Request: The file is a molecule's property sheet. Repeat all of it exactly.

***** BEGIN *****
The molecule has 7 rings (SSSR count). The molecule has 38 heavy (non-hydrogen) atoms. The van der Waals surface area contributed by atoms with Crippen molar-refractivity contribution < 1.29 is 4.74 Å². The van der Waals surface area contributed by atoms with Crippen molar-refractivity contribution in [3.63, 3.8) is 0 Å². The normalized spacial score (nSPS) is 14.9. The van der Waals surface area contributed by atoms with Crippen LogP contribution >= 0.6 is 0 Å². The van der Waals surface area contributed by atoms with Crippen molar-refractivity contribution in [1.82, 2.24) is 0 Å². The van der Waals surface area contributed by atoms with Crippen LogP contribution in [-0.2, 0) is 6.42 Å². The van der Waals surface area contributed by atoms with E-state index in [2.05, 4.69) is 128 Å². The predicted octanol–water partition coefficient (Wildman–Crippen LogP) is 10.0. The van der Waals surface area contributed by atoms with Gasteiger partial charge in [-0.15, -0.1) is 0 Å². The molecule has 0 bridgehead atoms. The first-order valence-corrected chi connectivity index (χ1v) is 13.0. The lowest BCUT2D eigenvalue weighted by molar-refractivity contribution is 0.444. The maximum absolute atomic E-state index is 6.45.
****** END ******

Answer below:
The molecule has 7 rings (SSSR count). The molecule has 38 heavy (non-hydrogen) atoms. The van der Waals surface area contributed by atoms with Crippen molar-refractivity contribution < 1.29 is 4.74 Å². The van der Waals surface area contributed by atoms with Crippen molar-refractivity contribution in [3.63, 3.8) is 0 Å². The normalized spacial score (nSPS) is 14.9. The van der Waals surface area contributed by atoms with Crippen LogP contribution >= 0.6 is 0 Å². The van der Waals surface area contributed by atoms with Crippen molar-refractivity contribution in [1.82, 2.24) is 0 Å². The van der Waals surface area contributed by atoms with Crippen LogP contribution in [-0.2, 0) is 6.42 Å². The van der Waals surface area contributed by atoms with E-state index in [2.05, 4.69) is 128 Å². The predicted octanol–water partition coefficient (Wildman–Crippen LogP) is 10.0. The van der Waals surface area contributed by atoms with Gasteiger partial charge in [-0.15, -0.1) is 0 Å². The molecule has 0 bridgehead atoms. The first-order valence-corrected chi connectivity index (χ1v) is 13.0. The lowest BCUT2D eigenvalue weighted by molar-refractivity contribution is 0.444. The maximum absolute atomic E-state index is 6.45.